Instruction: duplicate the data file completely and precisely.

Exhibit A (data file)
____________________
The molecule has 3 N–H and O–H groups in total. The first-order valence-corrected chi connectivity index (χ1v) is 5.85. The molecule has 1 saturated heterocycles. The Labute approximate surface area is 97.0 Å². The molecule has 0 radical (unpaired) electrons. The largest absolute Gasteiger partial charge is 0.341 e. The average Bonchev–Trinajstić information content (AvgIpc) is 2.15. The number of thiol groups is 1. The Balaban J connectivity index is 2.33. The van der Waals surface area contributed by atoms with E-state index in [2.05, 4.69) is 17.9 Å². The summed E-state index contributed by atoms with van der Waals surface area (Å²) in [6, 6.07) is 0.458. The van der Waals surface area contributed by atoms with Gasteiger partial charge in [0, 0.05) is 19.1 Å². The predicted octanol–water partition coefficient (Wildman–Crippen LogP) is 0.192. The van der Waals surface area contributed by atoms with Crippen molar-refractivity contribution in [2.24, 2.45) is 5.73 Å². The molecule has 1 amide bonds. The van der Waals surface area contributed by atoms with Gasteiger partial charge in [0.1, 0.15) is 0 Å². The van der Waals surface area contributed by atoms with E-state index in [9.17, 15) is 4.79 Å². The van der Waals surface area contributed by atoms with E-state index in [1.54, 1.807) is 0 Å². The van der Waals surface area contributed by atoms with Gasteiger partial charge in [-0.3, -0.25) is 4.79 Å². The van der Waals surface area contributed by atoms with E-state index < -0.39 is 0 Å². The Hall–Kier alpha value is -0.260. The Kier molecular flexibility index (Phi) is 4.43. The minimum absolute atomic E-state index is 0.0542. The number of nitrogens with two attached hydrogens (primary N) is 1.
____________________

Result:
The molecule has 3 N–H and O–H groups in total. The first-order valence-corrected chi connectivity index (χ1v) is 5.85. The molecule has 1 saturated heterocycles. The Labute approximate surface area is 97.0 Å². The molecule has 0 radical (unpaired) electrons. The largest absolute Gasteiger partial charge is 0.341 e. The average Bonchev–Trinajstić information content (AvgIpc) is 2.15. The number of thiol groups is 1. The Balaban J connectivity index is 2.33. The van der Waals surface area contributed by atoms with E-state index in [2.05, 4.69) is 17.9 Å². The summed E-state index contributed by atoms with van der Waals surface area (Å²) in [6, 6.07) is 0.458. The van der Waals surface area contributed by atoms with Gasteiger partial charge in [0, 0.05) is 19.1 Å². The predicted octanol–water partition coefficient (Wildman–Crippen LogP) is 0.192. The van der Waals surface area contributed by atoms with Crippen molar-refractivity contribution in [2.24, 2.45) is 5.73 Å². The molecule has 1 amide bonds. The van der Waals surface area contributed by atoms with Gasteiger partial charge in [0.1, 0.15) is 0 Å². The van der Waals surface area contributed by atoms with E-state index in [9.17, 15) is 4.79 Å². The van der Waals surface area contributed by atoms with E-state index in [1.54, 1.807) is 0 Å². The van der Waals surface area contributed by atoms with Gasteiger partial charge in [-0.3, -0.25) is 4.79 Å². The van der Waals surface area contributed by atoms with E-state index < -0.39 is 0 Å². The Hall–Kier alpha value is -0.260. The Kier molecular flexibility index (Phi) is 4.43. The minimum absolute atomic E-state index is 0.0542. The number of nitrogens with two attached hydrogens (primary N) is 1.